If you went to a liberal arts college, there’s a pretty good chance you’ve heard of this movie. I’m convinced it swims in the ether of many colleges, because it takes the idea of anti-Vietnam sentiment and kicks up about five notches. It’s also one of those movies that are horror but not really horror, a la No Country For Old Men. Plus it’s set in the 1970s, in an era we seem to be repeating fashion-wise. So it’s definitely one of the most approachable “creepy” films out there. Good stuff.
This is the first of my 25 “swing” films, which I’ve viewed previous to this challenge but have chosen to include anyway. My first time viewing this film was in a room of very chatty people, so it was a candidate for a swing film from the very beginning. If I have any inclination with this leg of the challenge, it’s to explore films considered to be classics. So why not go with one of the most well-known psychological films in American culture?
The gist: Jacob is a Vietnam veteran, divorced and working at the post office despite the fact that he has a doctorate degree. After the war, he didn’t want to think, he says. But when he starts hallucinating demons, people with black eyes and monstrous rape-beasts, he’s forced to think about everything that happened in Vietnam. The only problem is, there’s an entire group of people that don’t want him to think so deeply.
What I “learned”: We have come so far in how we deal with veterans, even from just a few decades ago. The first time I saw this film, my girlfriends and I were screaming at Jacob’s imaginary girlfriend. Of course he freaked out when you asked him to go to a dance party with loud noises and flashing lights! What do you expect, you insensitive jerk? That he’d react like a normal person?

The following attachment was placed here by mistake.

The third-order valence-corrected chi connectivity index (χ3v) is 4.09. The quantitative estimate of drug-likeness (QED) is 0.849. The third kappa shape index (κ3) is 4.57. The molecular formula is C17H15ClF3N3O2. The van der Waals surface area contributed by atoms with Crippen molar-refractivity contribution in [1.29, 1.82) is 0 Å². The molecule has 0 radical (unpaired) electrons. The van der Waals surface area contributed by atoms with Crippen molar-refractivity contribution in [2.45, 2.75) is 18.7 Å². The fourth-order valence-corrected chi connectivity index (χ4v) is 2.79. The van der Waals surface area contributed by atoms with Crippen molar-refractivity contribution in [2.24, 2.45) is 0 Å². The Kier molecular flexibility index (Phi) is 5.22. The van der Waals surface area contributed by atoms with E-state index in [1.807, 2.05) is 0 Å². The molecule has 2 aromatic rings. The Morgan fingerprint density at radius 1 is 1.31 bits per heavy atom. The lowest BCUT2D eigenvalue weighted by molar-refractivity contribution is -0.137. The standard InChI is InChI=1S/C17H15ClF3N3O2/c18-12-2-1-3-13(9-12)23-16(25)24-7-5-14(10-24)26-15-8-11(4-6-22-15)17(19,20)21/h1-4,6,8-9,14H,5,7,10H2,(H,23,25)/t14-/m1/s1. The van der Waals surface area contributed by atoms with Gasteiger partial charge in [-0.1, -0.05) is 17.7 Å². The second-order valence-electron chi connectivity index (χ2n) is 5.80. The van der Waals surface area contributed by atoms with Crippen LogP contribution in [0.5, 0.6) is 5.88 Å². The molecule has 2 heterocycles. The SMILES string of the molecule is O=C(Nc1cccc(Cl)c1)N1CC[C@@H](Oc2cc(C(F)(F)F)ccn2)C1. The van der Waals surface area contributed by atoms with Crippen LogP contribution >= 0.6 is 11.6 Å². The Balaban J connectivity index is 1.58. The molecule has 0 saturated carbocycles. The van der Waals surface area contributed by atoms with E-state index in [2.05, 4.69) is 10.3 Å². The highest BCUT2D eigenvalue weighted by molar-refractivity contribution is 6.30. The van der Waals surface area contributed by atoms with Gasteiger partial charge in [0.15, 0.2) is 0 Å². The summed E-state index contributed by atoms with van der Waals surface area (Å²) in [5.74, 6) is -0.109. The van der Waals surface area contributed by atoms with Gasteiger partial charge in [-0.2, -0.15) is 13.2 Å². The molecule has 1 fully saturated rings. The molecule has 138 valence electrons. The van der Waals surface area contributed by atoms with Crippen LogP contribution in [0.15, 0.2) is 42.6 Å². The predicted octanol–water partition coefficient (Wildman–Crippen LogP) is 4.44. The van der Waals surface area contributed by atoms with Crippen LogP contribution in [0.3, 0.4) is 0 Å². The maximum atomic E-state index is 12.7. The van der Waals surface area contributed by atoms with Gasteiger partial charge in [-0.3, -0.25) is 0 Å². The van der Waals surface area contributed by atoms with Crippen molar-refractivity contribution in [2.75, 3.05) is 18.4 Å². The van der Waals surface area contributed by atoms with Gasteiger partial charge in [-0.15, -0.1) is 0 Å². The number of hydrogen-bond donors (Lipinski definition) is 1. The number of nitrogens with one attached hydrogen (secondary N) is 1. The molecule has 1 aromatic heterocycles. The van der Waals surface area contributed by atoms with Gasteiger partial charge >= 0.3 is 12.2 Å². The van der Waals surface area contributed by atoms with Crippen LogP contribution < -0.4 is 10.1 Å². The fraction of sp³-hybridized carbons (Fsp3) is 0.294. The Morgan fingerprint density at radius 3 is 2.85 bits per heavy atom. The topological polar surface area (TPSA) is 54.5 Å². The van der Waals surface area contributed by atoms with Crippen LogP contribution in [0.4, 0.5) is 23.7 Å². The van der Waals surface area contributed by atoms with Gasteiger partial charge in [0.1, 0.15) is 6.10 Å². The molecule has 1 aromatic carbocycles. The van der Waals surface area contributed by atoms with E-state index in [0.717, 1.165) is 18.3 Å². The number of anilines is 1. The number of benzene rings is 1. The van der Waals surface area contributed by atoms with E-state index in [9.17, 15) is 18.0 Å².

This isn’t to say that the United States is perfect in how it deals with veteran’s issues, and I’m not saying that I’m the best person to speak on this issue. But I’m grateful that it’s becoming more acceptable to talk about, and not talking about it is viewed as insensitive. It feels like we’re making progress.
See this movie if you like: Movies that take care with light and sound. That can apply to many films, sure. But Jacob’s Ladder feels different in that it doesn’t feel pretentious in its effort to create beautiful imagery. Nothing feels forced, even when there’s blood and gore coming out of the walls. You don’t have to think too hard about what something “means.” It’s just there, not needing in-depth analysis to find meaning.
Avoid this movie if: Horror based in true experience. As Jacob, Tim Robbins‘ greatesr asset is his human reactions to the insanity happening all around him. He’s a tall man, but he knows how to make himself limp and helpless on a hospital gurney or an ice bath. He freaks out to scary things, but in an intuitive sense. This isn’t a movie fully of crazy screechers. The humans and monsters are both very subtle.
New Films Watched: 25
Films Re-Watched: 0
Total Number of Films: 25
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